Unlike general radiography, nearly monochromatic x-ray is used for mammography. Molybdenum is used as the target material for the x-ray tube. The bremsstrahlung radiation is suppressed and filtration with Mo, W, Rd, and Al produces a characteristic x-ray spectrum with a single very strong peak. The monochromatic beam allows Photoelectric Effect (PE) to occur, resulting in a very large contrast between the dense, high attenuation calcified tissue and normal breast tissue.
What this unusual x-ray radiation means is that the x-rays used for mammography are not absorbed or filtered in the same way as wide-spectrum x-rays used in general radiography. This monochromatic effect must be considered when choosing materials and designs for mammographic shielding or grids. How much scatter radiation is generated in mammography? The creation of scatter radiation depends on the tube voltage and thickness of the breast. Scatter radiation is increased because breasts are normally compressed to 4cm or less for the exam.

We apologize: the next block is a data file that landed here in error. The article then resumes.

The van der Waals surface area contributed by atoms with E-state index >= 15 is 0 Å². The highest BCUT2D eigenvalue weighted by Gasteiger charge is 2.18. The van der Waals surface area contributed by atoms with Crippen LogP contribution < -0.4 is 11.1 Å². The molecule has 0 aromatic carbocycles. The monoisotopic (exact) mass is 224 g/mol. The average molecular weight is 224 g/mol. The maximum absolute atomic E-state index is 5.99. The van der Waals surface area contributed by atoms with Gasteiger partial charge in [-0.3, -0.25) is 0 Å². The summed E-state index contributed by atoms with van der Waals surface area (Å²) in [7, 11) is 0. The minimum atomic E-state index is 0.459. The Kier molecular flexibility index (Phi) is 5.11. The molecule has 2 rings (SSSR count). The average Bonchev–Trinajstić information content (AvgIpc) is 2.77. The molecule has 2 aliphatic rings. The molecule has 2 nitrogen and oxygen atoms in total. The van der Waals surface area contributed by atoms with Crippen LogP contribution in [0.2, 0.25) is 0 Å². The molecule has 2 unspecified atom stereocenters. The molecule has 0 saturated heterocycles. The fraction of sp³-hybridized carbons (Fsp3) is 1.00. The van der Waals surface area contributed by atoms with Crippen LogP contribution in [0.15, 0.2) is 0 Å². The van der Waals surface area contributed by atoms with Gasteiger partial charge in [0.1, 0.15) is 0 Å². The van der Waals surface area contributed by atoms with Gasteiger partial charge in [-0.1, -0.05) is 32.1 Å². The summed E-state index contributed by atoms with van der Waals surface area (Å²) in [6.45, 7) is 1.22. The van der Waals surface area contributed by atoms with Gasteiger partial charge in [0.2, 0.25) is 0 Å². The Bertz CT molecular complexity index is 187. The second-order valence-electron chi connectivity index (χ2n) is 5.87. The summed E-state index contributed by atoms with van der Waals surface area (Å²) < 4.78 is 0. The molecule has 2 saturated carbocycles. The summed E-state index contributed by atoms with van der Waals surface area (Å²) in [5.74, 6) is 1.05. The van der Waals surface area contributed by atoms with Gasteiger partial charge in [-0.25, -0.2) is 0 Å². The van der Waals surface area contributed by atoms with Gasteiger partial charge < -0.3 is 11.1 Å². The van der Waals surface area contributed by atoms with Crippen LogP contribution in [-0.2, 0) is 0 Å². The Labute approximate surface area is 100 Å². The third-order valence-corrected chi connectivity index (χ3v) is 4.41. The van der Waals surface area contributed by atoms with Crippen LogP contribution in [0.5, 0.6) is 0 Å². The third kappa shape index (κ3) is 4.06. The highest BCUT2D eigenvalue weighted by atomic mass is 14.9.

How do you eliminate scatter radiation? Similar to conventional radiography, anti-scatter grids are used in mammography to trap scattered radiation that would create fog or noise in the image. Scattered radiation in mammography is generated from breasts compression to less than 4cm thickness, so that the breast tissue itself dose does not absorb the scattered radiation. In early applications of anti-scatter grids, the image artifacts and lines created when using a grid were regarding as a serious obstacle in reading the images. These problems were reduced with the introduction of oscillating bucky devices. At present, anti-scatter grids that are used in most mammography are between 30 to 100 lp/cm. Most are between 30 to 41 lp/cm. 100 lp/cm grids are mostly used for breast tomosynthesis. Grid ratios range from 3:1 to 5:1.